Brian Sokutu
Senior Print Journalist
2 minute read
31 Jul 2019
6:20 am

How Ghana improved education and transformed its economy

Brian Sokutu

Part of its success was building 186 new technical schools and a university to produce technical and vocational education training college teachers.

Pupils and teachers of Soshanguve Technical High School.

Ghana’s Minister of Education Dr Matthew Opoku-Prempeh, whose New Patriotic Party (NPP) unseated John Mahama’s National Democratic Congress (NDC) in the 2016 polls, is confident his party will be returned to power next year.

The NPP’s success was seen as a result of widespread dissatisfaction with the country’s stagnant economy and poorly managed education system.

Mahama will challenge incumbent president Nana Akufo-Addo in the world’s second largest cocoa producer and Africa’s number two gold producer in elections likely to hinge on the public’s perception of the NPP’s track record.

Top of mind among the electorate would be whether the NPP had turned around the economy and transformed the education system.

Opoku-Prempeh told the annual secondary education policy forum of the Association for the Development of Education in Africa yesterday in Johannesburg that the NPP had introduced a strategy that hugely improved the secondary school pass rate and increased access to education by 43%.

“When we took over government, we engaged with all stakeholders – unions, teachers, parents and students – to share our strategy and plans for an improved education system.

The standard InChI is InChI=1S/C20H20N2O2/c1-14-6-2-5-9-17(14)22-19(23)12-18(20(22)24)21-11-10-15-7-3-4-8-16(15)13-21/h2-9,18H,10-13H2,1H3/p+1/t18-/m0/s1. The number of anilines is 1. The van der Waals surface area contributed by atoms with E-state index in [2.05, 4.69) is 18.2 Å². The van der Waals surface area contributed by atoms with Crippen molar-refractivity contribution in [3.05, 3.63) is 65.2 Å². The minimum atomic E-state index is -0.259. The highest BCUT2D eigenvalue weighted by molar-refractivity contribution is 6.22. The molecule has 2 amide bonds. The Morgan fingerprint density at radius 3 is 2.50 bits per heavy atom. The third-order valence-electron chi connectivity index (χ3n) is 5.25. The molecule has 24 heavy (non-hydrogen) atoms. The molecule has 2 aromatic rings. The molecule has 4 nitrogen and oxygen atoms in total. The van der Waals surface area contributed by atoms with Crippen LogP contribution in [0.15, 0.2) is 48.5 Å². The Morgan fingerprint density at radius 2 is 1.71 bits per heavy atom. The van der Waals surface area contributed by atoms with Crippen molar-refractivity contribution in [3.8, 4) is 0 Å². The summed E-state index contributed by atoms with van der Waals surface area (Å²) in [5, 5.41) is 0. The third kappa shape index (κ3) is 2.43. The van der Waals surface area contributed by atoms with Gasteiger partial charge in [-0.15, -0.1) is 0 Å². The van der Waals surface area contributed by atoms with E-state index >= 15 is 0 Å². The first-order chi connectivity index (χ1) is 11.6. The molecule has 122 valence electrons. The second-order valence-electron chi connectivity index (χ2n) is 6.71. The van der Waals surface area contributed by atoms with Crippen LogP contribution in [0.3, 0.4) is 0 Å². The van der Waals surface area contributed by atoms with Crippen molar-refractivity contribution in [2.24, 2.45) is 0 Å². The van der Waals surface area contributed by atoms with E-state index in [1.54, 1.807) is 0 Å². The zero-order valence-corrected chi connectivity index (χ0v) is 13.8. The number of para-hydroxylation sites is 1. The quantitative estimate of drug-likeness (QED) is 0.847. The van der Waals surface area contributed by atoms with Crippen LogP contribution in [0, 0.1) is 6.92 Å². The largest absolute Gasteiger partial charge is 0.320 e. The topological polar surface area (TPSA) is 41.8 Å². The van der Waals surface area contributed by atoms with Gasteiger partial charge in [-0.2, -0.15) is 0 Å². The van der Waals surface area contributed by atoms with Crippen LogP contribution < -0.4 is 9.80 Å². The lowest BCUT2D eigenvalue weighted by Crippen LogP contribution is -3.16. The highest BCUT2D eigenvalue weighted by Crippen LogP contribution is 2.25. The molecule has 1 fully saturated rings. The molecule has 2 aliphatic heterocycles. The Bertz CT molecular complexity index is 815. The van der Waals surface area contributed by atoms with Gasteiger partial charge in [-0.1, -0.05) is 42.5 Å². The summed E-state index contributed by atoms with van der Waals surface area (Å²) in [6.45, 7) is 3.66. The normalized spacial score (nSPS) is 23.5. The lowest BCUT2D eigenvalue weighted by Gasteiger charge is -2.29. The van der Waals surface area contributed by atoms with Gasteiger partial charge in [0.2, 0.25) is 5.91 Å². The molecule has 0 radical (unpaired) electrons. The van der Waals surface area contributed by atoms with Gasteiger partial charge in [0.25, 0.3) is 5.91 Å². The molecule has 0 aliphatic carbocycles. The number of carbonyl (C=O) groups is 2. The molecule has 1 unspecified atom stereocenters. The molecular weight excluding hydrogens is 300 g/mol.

“Involving as many people as possible in managing expectations is a good show of leadership.

“Democracy means that you [government] have to carry people with you when you introduce transformation,” said Opoku-Prempeh.

“There was a high attrition rate of 100,000 students who could not attend school because they could not afford the fees. We had to mobilise funds to push for them to have access to education.

“After coming up with a framework that transformed the education system, our efforts paid off with a 65% pass rate, up from 30%, in three years.”

Among other interventions, Opoku-Prempeh said his government had:

  • Introduced skills-based development programmes to address the needs of local industry.
  • Addressed bad education outcomes with a new curriculum and improved teaching standards.
  • Built 186 new technical schools and a university to produce technical and vocational education training college teachers.

“We needed to motivate teachers because we realised we could not succeed with demotivated educators.”

In turn, teachers strove to make pupils aspirational.

“While the government prioritised education by pumping more funds into the budget, through the Ghana Education Trust Fund, we understood that not everyone could go to university, but everyone still had to work,” said Opoku-Prempeh.

Regarding how confident he was about NPP winning the next elections, he said: “We will certainly be voted back to power next year.”

Asked whether he was concerned about the impact that a loss in the upcoming polls would have on the country’s current education policies, Opoku-Prempeh said: “The citizens of Ghana – the true defenders of democracy and accountability – have bought into the progressive education policies of the NPP-led government.”

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